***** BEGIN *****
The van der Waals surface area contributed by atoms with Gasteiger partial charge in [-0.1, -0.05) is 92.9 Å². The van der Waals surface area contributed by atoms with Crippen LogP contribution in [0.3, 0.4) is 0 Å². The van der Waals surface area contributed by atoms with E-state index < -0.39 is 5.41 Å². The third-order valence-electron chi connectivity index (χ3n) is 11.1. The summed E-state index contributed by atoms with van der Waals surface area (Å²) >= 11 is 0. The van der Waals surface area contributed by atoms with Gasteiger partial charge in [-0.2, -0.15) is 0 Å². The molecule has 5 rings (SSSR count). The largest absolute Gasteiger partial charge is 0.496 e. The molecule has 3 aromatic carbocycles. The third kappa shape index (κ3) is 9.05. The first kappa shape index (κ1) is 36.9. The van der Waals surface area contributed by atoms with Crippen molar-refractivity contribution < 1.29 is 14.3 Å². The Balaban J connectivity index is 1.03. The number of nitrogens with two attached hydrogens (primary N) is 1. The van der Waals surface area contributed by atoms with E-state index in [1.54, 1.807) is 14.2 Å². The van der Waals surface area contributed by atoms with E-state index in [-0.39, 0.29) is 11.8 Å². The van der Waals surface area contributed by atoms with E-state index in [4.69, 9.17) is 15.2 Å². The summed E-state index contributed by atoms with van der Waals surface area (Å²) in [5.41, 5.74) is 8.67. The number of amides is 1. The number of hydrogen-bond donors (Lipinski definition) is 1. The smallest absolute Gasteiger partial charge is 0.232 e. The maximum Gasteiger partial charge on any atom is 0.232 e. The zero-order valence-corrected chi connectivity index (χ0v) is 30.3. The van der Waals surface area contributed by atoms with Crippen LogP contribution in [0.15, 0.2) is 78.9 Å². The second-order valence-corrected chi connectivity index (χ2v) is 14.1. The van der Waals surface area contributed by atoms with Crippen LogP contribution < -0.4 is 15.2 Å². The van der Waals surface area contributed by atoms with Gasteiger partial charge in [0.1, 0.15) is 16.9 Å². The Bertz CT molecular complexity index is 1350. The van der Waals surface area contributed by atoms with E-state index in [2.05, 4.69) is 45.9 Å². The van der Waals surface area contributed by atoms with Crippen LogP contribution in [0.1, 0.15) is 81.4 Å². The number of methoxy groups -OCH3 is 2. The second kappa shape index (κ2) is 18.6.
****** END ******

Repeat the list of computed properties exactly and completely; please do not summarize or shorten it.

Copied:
The van der Waals surface area contributed by atoms with Gasteiger partial charge in [-0.1, -0.05) is 92.9 Å². The van der Waals surface area contributed by atoms with Crippen LogP contribution in [0.3, 0.4) is 0 Å². The van der Waals surface area contributed by atoms with E-state index < -0.39 is 5.41 Å². The third-order valence-electron chi connectivity index (χ3n) is 11.1. The summed E-state index contributed by atoms with van der Waals surface area (Å²) >= 11 is 0. The van der Waals surface area contributed by atoms with Gasteiger partial charge in [-0.2, -0.15) is 0 Å². The molecule has 5 rings (SSSR count). The largest absolute Gasteiger partial charge is 0.496 e. The molecule has 3 aromatic carbocycles. The third kappa shape index (κ3) is 9.05. The first kappa shape index (κ1) is 36.9. The van der Waals surface area contributed by atoms with Crippen molar-refractivity contribution < 1.29 is 14.3 Å². The Balaban J connectivity index is 1.03. The number of nitrogens with two attached hydrogens (primary N) is 1. The van der Waals surface area contributed by atoms with E-state index in [1.54, 1.807) is 14.2 Å². The van der Waals surface area contributed by atoms with E-state index in [-0.39, 0.29) is 11.8 Å². The van der Waals surface area contributed by atoms with E-state index in [4.69, 9.17) is 15.2 Å². The summed E-state index contributed by atoms with van der Waals surface area (Å²) in [5.41, 5.74) is 8.67. The number of amides is 1. The number of hydrogen-bond donors (Lipinski definition) is 1. The smallest absolute Gasteiger partial charge is 0.232 e. The maximum Gasteiger partial charge on any atom is 0.232 e. The zero-order valence-corrected chi connectivity index (χ0v) is 30.3. The van der Waals surface area contributed by atoms with Crippen LogP contribution in [0.15, 0.2) is 78.9 Å². The second-order valence-corrected chi connectivity index (χ2v) is 14.1. The van der Waals surface area contributed by atoms with Crippen LogP contribution < -0.4 is 15.2 Å². The van der Waals surface area contributed by atoms with Gasteiger partial charge in [0.1, 0.15) is 16.9 Å². The Bertz CT molecular complexity index is 1350. The van der Waals surface area contributed by atoms with E-state index in [2.05, 4.69) is 45.9 Å². The van der Waals surface area contributed by atoms with Crippen LogP contribution in [0.1, 0.15) is 81.4 Å². The number of methoxy groups -OCH3 is 2. The second kappa shape index (κ2) is 18.6.